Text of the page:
Home

About

Advanced Search

Browse by Discipline

Scientific Societies

E-print Alerts

Add E-prints

E-print Network
FAQHELPSITE MAPCONTACT US


  Advanced Search  

 
Proc. Natl. Acad. Sci. USA Vol. 96, pp. 78837887, July 1999
 

Summary: Proc. Natl. Acad. Sci. USA
Vol. 96, pp. 78837887, July 1999
Biophysics
Self-assembly of helical ribbons
YEVGENIYA V. ZASTAVKER*, NEER ASHERIE*, ALEKSEY LOMAKIN*, JAYANTI PANDE*, JOANNE M. DONOVAN,
JOEL M. SCHNUR, AND GEORGE B. BENEDEK*
*Department of Physics, Center for Materials Science and Engineering, and Materials Processing Center, Massachusetts Institute of Technology, Cambridge, MA
02139-4307; Department of Medicine, Brockton West Roxbury Veterans Affairs Medical Center, West Roxbury, MA 02132; Brigham and Women's Hospital,
Harvard Medical School, Boston, MA 02115; and Naval Research Laboratory, Center for Bio Molecular Science and Engineering, Washington, DC 20375-5348
Contributed by George B. Benedek, May 7, 1999
ABSTRACT The self-assembly of helical ribbons is exam-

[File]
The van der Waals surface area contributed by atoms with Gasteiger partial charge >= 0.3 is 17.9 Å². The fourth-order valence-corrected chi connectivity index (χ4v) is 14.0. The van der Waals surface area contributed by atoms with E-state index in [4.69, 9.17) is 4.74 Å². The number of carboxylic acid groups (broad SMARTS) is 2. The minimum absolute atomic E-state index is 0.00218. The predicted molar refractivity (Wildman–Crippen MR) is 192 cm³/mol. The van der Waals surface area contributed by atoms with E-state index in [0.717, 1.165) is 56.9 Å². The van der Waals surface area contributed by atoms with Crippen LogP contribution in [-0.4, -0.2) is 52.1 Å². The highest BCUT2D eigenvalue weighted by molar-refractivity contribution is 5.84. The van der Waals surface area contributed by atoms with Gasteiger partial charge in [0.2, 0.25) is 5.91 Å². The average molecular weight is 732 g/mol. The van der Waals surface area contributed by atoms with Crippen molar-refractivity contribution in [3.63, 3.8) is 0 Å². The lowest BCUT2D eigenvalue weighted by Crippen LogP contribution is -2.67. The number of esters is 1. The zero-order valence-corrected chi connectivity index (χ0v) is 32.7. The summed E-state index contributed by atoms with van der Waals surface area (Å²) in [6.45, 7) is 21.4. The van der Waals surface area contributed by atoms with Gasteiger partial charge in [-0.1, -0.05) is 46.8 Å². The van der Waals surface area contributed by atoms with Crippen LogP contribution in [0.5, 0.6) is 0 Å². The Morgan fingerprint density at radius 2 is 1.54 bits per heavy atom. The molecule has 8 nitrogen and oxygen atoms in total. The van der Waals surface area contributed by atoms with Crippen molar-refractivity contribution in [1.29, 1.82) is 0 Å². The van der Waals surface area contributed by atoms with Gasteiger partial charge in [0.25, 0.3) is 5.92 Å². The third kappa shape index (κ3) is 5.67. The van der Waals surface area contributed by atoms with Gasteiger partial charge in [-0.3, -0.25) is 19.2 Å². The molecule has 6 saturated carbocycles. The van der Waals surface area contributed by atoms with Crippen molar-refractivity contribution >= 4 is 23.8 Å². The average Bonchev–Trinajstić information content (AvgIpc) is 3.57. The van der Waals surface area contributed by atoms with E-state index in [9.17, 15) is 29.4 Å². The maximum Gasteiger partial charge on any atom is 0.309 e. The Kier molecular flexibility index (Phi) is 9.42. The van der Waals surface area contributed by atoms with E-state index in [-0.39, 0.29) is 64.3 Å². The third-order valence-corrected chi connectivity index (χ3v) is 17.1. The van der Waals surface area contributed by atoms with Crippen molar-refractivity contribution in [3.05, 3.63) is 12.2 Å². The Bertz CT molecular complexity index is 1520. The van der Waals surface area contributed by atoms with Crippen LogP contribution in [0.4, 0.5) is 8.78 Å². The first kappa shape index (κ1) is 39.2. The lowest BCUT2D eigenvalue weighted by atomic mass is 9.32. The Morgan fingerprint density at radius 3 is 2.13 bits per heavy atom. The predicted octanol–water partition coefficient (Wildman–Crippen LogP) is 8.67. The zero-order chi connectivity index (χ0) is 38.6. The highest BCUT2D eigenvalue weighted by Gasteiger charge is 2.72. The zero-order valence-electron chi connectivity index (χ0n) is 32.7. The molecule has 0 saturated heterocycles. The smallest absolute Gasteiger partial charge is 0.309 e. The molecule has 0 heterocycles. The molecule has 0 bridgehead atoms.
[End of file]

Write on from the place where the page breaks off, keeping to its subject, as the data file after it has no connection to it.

ined in a variety of multicomponent enantiomerically pure
systems that contain a bile salt or a nonionic detergent, a
phosphatidylcholine or a fatty acid, and a steroid analog of
cholesterol. In almost all systems, two different pitch types of
helical ribbons are observed: high pitch, with a pitch angle of
54 2, and low pitch, with a pitch angle of 11 2. Although
the majority of these helices are right-handed, a small pro-
portion of left-handed helices is observed. Additionally, a
third type of helical ribbon, with a pitch angle in the range

  

Source: Asherie, Neer - Departments of Physics & Biology, Yeshiva University
Benedek, George B. - Department of Physics, Massachusetts Institute of Technology (MIT)

 

Collections: Biology and Medicine; Physics